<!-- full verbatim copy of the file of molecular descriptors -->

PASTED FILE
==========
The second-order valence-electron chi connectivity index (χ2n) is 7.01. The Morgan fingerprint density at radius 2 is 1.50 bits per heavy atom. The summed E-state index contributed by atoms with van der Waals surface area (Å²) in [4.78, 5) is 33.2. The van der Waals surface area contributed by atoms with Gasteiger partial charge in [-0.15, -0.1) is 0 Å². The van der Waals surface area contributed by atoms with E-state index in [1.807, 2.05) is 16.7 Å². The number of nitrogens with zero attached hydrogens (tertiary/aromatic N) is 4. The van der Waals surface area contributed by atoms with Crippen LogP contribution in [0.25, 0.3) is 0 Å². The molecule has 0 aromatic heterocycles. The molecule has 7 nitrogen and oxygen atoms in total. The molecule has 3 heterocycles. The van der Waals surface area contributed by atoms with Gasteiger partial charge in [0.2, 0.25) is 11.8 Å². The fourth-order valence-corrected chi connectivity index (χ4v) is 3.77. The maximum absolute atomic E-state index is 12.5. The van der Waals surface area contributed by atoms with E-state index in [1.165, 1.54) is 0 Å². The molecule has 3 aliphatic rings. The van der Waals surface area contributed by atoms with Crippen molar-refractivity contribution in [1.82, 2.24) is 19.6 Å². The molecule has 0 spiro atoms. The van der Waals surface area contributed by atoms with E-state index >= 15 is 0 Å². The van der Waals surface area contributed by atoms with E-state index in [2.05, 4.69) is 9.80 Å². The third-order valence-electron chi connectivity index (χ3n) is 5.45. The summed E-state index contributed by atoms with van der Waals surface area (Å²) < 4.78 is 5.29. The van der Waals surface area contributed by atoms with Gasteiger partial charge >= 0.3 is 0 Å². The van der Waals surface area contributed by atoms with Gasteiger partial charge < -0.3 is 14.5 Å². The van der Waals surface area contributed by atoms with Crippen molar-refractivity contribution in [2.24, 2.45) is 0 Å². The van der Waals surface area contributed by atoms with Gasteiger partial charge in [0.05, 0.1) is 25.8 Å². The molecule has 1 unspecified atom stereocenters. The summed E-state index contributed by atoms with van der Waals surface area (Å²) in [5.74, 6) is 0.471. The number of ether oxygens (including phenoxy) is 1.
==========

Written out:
The second-order valence-electron chi connectivity index (χ2n) is 7.01. The Morgan fingerprint density at radius 2 is 1.50 bits per heavy atom. The summed E-state index contributed by atoms with van der Waals surface area (Å²) in [4.78, 5) is 33.2. The van der Waals surface area contributed by atoms with Gasteiger partial charge in [-0.15, -0.1) is 0 Å². The van der Waals surface area contributed by atoms with E-state index in [1.807, 2.05) is 16.7 Å². The number of nitrogens with zero attached hydrogens (tertiary/aromatic N) is 4. The van der Waals surface area contributed by atoms with Crippen LogP contribution in [0.25, 0.3) is 0 Å². The molecule has 0 aromatic heterocycles. The molecule has 7 nitrogen and oxygen atoms in total. The molecule has 3 heterocycles. The van der Waals surface area contributed by atoms with Gasteiger partial charge in [0.2, 0.25) is 11.8 Å². The fourth-order valence-corrected chi connectivity index (χ4v) is 3.77. The maximum absolute atomic E-state index is 12.5. The van der Waals surface area contributed by atoms with E-state index in [1.165, 1.54) is 0 Å². The molecule has 3 aliphatic rings. The van der Waals surface area contributed by atoms with Crippen molar-refractivity contribution in [1.82, 2.24) is 19.6 Å². The molecule has 0 spiro atoms. The van der Waals surface area contributed by atoms with E-state index >= 15 is 0 Å². The van der Waals surface area contributed by atoms with E-state index in [2.05, 4.69) is 9.80 Å². The third-order valence-electron chi connectivity index (χ3n) is 5.45. The summed E-state index contributed by atoms with van der Waals surface area (Å²) < 4.78 is 5.29. The van der Waals surface area contributed by atoms with Gasteiger partial charge >= 0.3 is 0 Å². The van der Waals surface area contributed by atoms with Gasteiger partial charge < -0.3 is 14.5 Å². The van der Waals surface area contributed by atoms with Crippen molar-refractivity contribution in [2.24, 2.45) is 0 Å². The van der Waals surface area contributed by atoms with Gasteiger partial charge in [0.05, 0.1) is 25.8 Å². The molecule has 1 unspecified atom stereocenters. The summed E-state index contributed by atoms with van der Waals surface area (Å²) in [5.74, 6) is 0.471. The number of ether oxygens (including phenoxy) is 1.